There are lots of nicknames costume jewelry collectors have given their favorite styles over the years. None are so fun, perhaps, as “Fruit Salad.” This term pertains to adornment made by one of the giants in the costume jewelry business to imitate a particular type of Art Deco era fine jewelry. And, as with many other terms associated with high-end costume jewelry, this one is often used incorrectly to draw attention in online listings.
By Pamela Wiggins Siegel
Fruit Salad Jewelry Origins
We like to think of costume jewelry companies and designers as great innovators, and some of them certainly have marketed their share of unique creations. Very often, though, fine jewelry styles have trickled down to yield some of the most popular and costly costume jewelry designs over the years. Pieces made with Fruit Salad stones fall into this category.
Before there was Fruit Salad made by top costume jewelry businesses in the 1930s and beyond, there was Tutti Frutti by Cartier. The term Tutti Frutti, which is still in use today, describes carved emeralds, sapphires, and rubies shaped like fruits, flowers, and leaves set into precious metals. Other accompanying stones are dome shaped or ribbed, and of course there are almost always diamond accents sprinkled within these magnificent pieces.
Cartier called these designs “foliage” or “Hindou jewels” when they were first made in the 1920s and ’30s. Much like the term Art Deco coming about in the late 1960s, Tutti Frutti wasn’t coined to describe these works of wearable art until the 1970s.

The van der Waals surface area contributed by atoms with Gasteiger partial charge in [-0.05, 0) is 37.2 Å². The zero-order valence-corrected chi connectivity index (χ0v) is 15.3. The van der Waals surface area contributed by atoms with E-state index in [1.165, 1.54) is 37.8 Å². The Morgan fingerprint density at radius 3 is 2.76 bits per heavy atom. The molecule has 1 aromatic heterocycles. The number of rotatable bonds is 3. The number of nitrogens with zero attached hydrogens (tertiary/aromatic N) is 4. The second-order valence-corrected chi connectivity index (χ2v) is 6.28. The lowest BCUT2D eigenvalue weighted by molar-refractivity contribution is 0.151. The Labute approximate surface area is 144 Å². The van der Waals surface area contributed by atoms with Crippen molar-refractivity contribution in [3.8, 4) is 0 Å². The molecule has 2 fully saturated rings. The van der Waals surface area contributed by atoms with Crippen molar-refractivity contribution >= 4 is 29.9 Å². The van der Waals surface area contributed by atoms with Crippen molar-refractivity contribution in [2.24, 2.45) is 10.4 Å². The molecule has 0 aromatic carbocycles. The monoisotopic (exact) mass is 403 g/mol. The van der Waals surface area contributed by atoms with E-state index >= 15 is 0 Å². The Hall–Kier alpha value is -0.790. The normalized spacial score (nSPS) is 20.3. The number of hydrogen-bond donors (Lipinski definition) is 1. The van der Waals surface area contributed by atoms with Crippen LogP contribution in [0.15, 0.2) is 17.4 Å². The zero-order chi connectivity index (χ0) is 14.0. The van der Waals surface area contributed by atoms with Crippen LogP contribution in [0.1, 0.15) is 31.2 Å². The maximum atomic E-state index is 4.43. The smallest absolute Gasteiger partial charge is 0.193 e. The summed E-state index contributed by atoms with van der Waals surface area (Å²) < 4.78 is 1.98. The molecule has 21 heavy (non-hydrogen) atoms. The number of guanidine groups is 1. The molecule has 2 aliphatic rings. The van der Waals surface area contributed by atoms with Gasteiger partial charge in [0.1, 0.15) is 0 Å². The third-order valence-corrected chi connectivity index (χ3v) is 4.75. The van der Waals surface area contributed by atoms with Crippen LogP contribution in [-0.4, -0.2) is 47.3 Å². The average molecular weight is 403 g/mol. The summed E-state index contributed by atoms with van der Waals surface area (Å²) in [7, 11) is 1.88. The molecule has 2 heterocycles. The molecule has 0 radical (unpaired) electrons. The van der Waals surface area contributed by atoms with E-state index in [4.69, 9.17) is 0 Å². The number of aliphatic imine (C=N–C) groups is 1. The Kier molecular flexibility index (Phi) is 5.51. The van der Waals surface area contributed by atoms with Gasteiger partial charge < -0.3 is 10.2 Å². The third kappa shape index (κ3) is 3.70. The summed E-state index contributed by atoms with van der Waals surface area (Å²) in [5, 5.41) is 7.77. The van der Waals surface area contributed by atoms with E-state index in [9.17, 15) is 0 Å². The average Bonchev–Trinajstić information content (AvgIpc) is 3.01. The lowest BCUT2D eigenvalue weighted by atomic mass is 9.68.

Jacques Cartier, who ran the London branch of his family’s famed French jewelry house, was responsible for bringing the carved stones back to Europe from India. He would quickly share them with his brother Louis, the heir of Cartier. Both men were greatly inspired by not only these carved jewels, but the culture of India. They channeled their scholarly pursuits on the topic into the creation of some truly outstanding jewels.
These vividly colored imported gemstones were not as fine as some of the others being used in Cartier jewelry during the period. This led the first Tutti Frutti pieces to be priced lower in comparison to designs crafted with more flawless stones. As noted in The Cartiers: The Untold Story of the Family Behind the Jewelry Empire by Francesca Cartier Brickell, these pieces were all about color, so quality wasn’t as much of a concern.
Socialite Daisy Fellowes embraced everything about the exotic look of Tutti Frutti designs and had Cartier create the famed Collier Hindou in 1935 using her own stash of carved gems. It was a convertible necklace that could be taken apart to wear the central element as a clip brooch. Tutti Frutti designs on par with that piece are still being produced for Cartier’s high jewelry collections today.
Marketing Fruit Salad Jewelry
Trifari is the undisputed winner of the inspired by Cartier prize when it comes to imitations of Tutti Frutti jewelry. This shouldn’t be too surprising since their lead designer, Alfred Philippe, worked for Cartier before joining the Rhode Island-based firm in 1930.
By that time, Tutti Frutti jewelry was already being marketed to Cartier’s elite customers. Demand had shifted due to the Great Depression, however, and Philippe was inspired to design similar styles with imitation stones for Trifari. Most of these pieces are marked with the initials TKF for Trifari, Krussman and Fishel, the early signature used by Trifari. Decades later, just like Tutti Frutti, the stones in these pieces were nicknamed Fruit Salad.